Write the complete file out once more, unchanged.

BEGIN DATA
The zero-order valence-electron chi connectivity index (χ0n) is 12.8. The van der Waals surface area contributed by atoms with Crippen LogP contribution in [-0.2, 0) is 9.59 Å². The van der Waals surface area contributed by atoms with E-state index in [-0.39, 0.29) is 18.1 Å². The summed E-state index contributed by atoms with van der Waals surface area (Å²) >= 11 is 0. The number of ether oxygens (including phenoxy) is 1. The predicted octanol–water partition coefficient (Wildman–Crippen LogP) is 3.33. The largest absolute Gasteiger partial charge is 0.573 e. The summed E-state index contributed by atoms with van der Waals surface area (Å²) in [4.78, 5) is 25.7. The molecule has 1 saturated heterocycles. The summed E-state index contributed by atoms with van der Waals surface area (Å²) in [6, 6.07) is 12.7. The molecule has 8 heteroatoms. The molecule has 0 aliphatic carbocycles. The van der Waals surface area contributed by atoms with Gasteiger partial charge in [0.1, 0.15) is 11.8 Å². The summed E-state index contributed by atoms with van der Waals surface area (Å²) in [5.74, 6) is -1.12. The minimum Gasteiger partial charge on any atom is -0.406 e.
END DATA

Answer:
The zero-order valence-electron chi connectivity index (χ0n) is 12.8. The van der Waals surface area contributed by atoms with Crippen LogP contribution in [-0.2, 0) is 9.59 Å². The van der Waals surface area contributed by atoms with E-state index in [-0.39, 0.29) is 18.1 Å². The summed E-state index contributed by atoms with van der Waals surface area (Å²) >= 11 is 0. The number of ether oxygens (including phenoxy) is 1. The predicted octanol–water partition coefficient (Wildman–Crippen LogP) is 3.33. The largest absolute Gasteiger partial charge is 0.573 e. The summed E-state index contributed by atoms with van der Waals surface area (Å²) in [4.78, 5) is 25.7. The molecule has 1 saturated heterocycles. The summed E-state index contributed by atoms with van der Waals surface area (Å²) in [6, 6.07) is 12.7. The molecule has 8 heteroatoms. The molecule has 0 aliphatic carbocycles. The van der Waals surface area contributed by atoms with Gasteiger partial charge in [0.1, 0.15) is 11.8 Å². The summed E-state index contributed by atoms with van der Waals surface area (Å²) in [5.74, 6) is -1.12. The minimum Gasteiger partial charge on any atom is -0.406 e.